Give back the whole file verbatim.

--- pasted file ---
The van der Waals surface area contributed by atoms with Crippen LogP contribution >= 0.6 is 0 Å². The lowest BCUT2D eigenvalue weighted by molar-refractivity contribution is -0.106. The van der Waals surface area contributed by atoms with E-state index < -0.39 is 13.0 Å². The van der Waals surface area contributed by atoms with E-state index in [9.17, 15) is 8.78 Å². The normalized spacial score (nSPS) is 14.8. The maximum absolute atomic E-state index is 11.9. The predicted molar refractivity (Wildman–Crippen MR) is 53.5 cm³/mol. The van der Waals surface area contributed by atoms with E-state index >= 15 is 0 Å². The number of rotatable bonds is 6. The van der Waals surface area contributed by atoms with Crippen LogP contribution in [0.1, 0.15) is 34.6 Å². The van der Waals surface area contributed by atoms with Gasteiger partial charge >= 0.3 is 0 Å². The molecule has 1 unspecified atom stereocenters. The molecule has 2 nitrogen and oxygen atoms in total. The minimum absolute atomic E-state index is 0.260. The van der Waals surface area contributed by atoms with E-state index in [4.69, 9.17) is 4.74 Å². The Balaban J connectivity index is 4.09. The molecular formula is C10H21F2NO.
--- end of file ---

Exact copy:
The van der Waals surface area contributed by atoms with Crippen LogP contribution >= 0.6 is 0 Å². The lowest BCUT2D eigenvalue weighted by molar-refractivity contribution is -0.106. The van der Waals surface area contributed by atoms with E-state index < -0.39 is 13.0 Å². The van der Waals surface area contributed by atoms with E-state index in [9.17, 15) is 8.78 Å². The normalized spacial score (nSPS) is 14.8. The maximum absolute atomic E-state index is 11.9. The predicted molar refractivity (Wildman–Crippen MR) is 53.5 cm³/mol. The van der Waals surface area contributed by atoms with E-state index >= 15 is 0 Å². The number of rotatable bonds is 6. The van der Waals surface area contributed by atoms with Crippen LogP contribution in [0.1, 0.15) is 34.6 Å². The van der Waals surface area contributed by atoms with Gasteiger partial charge >= 0.3 is 0 Å². The molecule has 1 unspecified atom stereocenters. The molecule has 2 nitrogen and oxygen atoms in total. The minimum absolute atomic E-state index is 0.260. The van der Waals surface area contributed by atoms with E-state index in [4.69, 9.17) is 4.74 Å². The Balaban J connectivity index is 4.09. The molecular formula is C10H21F2NO.